Total RNA was obtained as described above. A total of 1 µg total RNA was oligo(dT) primed and reverse transcribed in a 50 µl volume using the SuperScript III First-Strand Synthesis System (Life Technologies, Carlsbad, CA). Reactions without the addition of reverse transcriptase (RT) were also performed and served as controls for contaminating genomic DNA in quantitative PCR experiments. Two µl of the resulting plus or minus RT reactions served as templates in quantitative PCR experiments using Power SYBR Green PCR Master Mix (Life Technologies, Carlsbad, CA) and the StepOnePlus Real-Time PCR System (Life Technologies, Carlsbad, CA). For each sample, 3 technical replicates were performed. Pan-actin-normalized Ct values were determined using the StepOnePlus Software (Life Technologies, Carlsbad, CA). Primer sequences are available upon request. When applicable a one or two variable t-test was performed.

RNA isolation for microarray analysis

fer-1(b232ts) animals were synchronized by treating gravid adults with sodium hydroxide and bleach. Synchronized L1 animals were grown on full lawn E. coli OP50 (uninfected) or full lawn S. enterica plates at 25°C for 36, 72, 96, or 120 hours. At designated transfer time points, animals were rinsed off S. enterica plates, washed with M9 (4 changes ×15 minutes), concentrated, and then transferred to S. enterica or E. coli plus 50 µg/ml Tetracycline plates. At designated harvesting time points, animals were rinsed off plates, washed with M9 (4 changes ×15 minutes), and flash-frozen in Trizol (Life Technologies, Carlsbad, CA). Total RNA was extracted using the RNeasy Plus Universal Kit (Qiagen, Netherlands).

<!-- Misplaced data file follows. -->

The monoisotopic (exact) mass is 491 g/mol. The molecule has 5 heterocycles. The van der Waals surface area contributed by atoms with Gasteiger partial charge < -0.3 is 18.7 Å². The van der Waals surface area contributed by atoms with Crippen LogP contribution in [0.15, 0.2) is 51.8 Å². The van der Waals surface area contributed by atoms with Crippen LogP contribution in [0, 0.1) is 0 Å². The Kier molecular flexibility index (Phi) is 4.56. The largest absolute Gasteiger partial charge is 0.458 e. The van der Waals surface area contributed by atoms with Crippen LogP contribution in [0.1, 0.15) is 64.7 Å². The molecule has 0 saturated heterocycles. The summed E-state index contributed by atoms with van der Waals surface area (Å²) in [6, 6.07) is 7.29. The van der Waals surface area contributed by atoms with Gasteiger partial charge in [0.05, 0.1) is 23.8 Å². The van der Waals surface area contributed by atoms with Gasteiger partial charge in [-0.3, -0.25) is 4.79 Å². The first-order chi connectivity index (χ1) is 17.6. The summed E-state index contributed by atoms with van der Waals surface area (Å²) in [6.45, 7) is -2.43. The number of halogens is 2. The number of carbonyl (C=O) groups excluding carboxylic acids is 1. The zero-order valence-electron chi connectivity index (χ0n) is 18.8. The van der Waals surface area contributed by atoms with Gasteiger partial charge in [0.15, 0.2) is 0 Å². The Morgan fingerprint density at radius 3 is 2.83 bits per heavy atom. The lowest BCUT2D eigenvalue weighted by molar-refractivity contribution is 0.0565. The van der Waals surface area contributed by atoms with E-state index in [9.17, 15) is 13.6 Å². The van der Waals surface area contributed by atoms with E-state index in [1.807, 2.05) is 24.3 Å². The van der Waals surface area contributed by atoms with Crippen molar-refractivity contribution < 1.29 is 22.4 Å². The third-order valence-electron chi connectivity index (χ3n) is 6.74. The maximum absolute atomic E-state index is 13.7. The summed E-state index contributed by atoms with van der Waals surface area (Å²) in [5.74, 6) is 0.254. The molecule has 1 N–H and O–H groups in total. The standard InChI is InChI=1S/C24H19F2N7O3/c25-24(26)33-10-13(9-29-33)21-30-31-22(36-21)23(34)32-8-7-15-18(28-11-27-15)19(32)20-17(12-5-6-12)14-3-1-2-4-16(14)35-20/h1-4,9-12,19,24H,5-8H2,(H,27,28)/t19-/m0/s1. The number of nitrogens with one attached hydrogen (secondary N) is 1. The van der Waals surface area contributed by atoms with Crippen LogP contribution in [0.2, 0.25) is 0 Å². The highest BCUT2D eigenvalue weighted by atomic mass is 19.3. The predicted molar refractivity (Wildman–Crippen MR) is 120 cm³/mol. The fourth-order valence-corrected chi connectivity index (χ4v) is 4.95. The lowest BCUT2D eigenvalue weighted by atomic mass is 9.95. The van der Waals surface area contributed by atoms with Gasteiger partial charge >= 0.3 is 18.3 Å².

Microarray analysis

Total RNA was assessed for quality with an Agilent 2100 Bioanalyzer G2939A (Agilent Technologies, Santa Clara, CA) and a Nanodrop 8000 spectrophotomer (Thermo, Wilmington, DE). 100 ng of total RNA was converted to 1.65 µg Cy-3-labeled, linearly amplified cRNA using the Low Input Quick Amp (LIQA) Labeling One-Color Microarray-Based Gene Expression Analysis Kit (Agilent Technologies, Santa Clara, CA). cRNA was fragmented and added to 44 K feature Agilent C. elegans Gene Expression Microarray V2 slides (Agilent Technologies, Santa Clara, CA). Hybridization was performed in the Agilent rotisserie Hybridization Oven for 17 hours. Arrays were subsequently washed and scanned with the Agilent B scanner according to standard Agilent protocols (Agilent Technologies, Santa Clara, CA). Scanned data was log2 transformed and quantile normalized using Partek Genomics Suite (St. Louis, MO). Analysis of variance (ANOVA) t tests and fold-change calculations were also performed using Partek Genomics Suite (St. Louis, MO). For each of the 5 time points, 2 biological replicates were assessed. The microarray data was deposited in the Gene Expression Omnibus database: GSE54212.